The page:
When Blade Runner Mixed with James Bond

In 1977, Marvel Comics launched Marvel Super Special (officially titled Marvel Comics Super Special for its first four issues). Long before graphic novels became routine, Marvel Super Special offered magazine-size graphic novellas, generally containing a 40-ish-page story. The series largely adapted movies, although early issues featured bands (such as Kiss and the Beatles), and some issues featured other stories, such as Conan tales.

It’s these largely forgotten adaptations that seem the most peculiar today. Marvel seems to have chosen movies that it thought would perform well with its readers, primarily science-fiction subjects, although with an almost equal amount of fantasy and a few other genres thrown in. Of course, when adapting a movie in time for its release, it’s rarely clear how successful that movie will be, let alone how well it will be remembered. Consequently, the list of movies adapted by Marvel Super Special is an odd mixture of movies that went on to be classics, movies that have achieved a kind of cult classic status, and movies might once have been a big deal but that basically disappeared into history.

In each of these cases, it’s bizarre to see a comic-book adaptation, although for different reasons. The more successful the movie was, the more one wonders why its studio would stoop to a comics adaptation, especially at a time when comics weren’t exactly cool. The less successful the movie was, the more one wonders why Marvel would bother adapting it, or why anyone thought it deserved adaptation.

Adding to this strangeness, Marvel often assigned top-notch talent to these adaptations. Some of these creators aren’t much remembered today, but some are considered legends. From today’s standpoint, this can produce odd effects. Legendary comics creators are paired with historic movies, yet produced adaptations that have been forgotten, and it’s amazing to discover these adaptations exist. (I have a passion for such material, including Jack Kirby’s adaptation and continuation of 2001: A Space Odyssey.) But it can be equally astounding to see a legendary comics creator take on the weird content of a forgotten genre movie. These pairings are inevitably fascinating, whether the results are actually good or not. And to be honest, they’re more often not.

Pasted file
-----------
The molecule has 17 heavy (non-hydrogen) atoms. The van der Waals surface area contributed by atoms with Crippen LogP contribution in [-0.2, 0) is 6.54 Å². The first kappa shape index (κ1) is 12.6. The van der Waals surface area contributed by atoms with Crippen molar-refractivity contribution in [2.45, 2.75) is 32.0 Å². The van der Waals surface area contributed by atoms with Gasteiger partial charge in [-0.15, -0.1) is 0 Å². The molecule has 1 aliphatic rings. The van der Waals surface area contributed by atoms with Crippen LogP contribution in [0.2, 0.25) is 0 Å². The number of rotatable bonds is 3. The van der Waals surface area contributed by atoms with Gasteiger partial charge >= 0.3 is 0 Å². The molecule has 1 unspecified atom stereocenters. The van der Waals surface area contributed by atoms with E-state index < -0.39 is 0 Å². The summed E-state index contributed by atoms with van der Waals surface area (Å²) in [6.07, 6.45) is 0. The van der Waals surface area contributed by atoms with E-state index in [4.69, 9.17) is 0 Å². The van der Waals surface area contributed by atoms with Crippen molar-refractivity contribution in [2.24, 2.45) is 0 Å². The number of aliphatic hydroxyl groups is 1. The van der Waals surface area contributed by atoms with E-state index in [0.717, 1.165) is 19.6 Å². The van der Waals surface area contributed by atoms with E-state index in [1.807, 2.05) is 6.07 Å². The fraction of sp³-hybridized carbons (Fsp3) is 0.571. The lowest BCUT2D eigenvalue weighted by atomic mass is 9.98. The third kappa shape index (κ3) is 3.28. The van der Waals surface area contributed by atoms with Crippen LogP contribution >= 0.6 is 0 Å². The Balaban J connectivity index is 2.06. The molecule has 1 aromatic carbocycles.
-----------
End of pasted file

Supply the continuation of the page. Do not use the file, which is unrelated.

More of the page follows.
The fact that these adaptations existed was also awesome. Sure, an awful lot of them weren’t great comics. But it was great to be able to buy a comic-book version of the newest, coolest movie, much in the same way that it was fun to buy magazine specials about those movies. In fact, the magazine dimensions of Marvel Super Special were clearly aimed at this market. Like those magazine specials, most Marvel comics adaptations also included text articles about the movie and its production process, with copious photos, at a time when you couldn’t exactly Google this stuff. Some of these issues were produced before videotapes became widespread, but even after you could watch a movie at home, these adaptations came out around the time of the movie and were the only way you could relive that experience until the home video release (which took longer in those days).

One of the first adaptations was Steven Spielberg’s Close Encounters of the Third Kind, adapted in Marvel Comics Super Special #3 (1978) by venerated comics writer Archie Goodwin and legendary comics artists Walt Simonson and Klaus Janson.

Close Encounters of the Third Kind adaptation

Ever heard of the musical Xanadu? Marvel adapted it as Marvel Super Special #17 (Summer 1980), written by J.M. DeMatteis.

James Bond may be the longest-running English-language movie franchise, but he has had only sporadic success in comics. So it might surprise readers to learn that Marvel produced an adaptation of For Your Eyes Only in Marvel Super Special #19 (1981). The adaptation was written by Larry Hama and penciled by Howard Chaykin. Seriously. Marvel also adapted Octopussy in Marvel Super Special #26 (1983), written by Steve Moore with art by Paul Neary.

For Your Eyes Only adaptation

Remember the fantasy movie Dragonslayer? It was adapted in Marvel Super Special #20 (1981) by no less than writer Denny O’Neil and artists Marie Severin and John Tartalione.

Few science-fiction movies were released during the tenure of Marvel Super Special that would go on to be as highly regarded as Blade Runner. Based on Philip K. Dick’s Do Androids Dream Electric Sheep?, the movie is today studied as not only a corporate dystopia but as a philosophical work in its own right. Dick’s original novel has since been adapted as an unabridged, 24-issue comic series. But when Blade Runner was released, Marvel adapted it as Marvel Super Special #22 (Sept 1982), written by Archie Goodwin, with a cover by Jim Steranko. (I analyze this adaptation in more depth here.)

Blade Runner adaptation

The Dark Crystal has gone on to become a cult classic. It got a comics adaptation too (in Marvel Super Special #24, 1982), which included 13 pages of photos and pre-production sketches.

The Dark Crystal adaptation

Anyone remember the animated movie Rock & Rule? Marvel published an adaptation that consisted of stills from the movie (as Marvel Super Special #25, 1983), which also included articles about the film.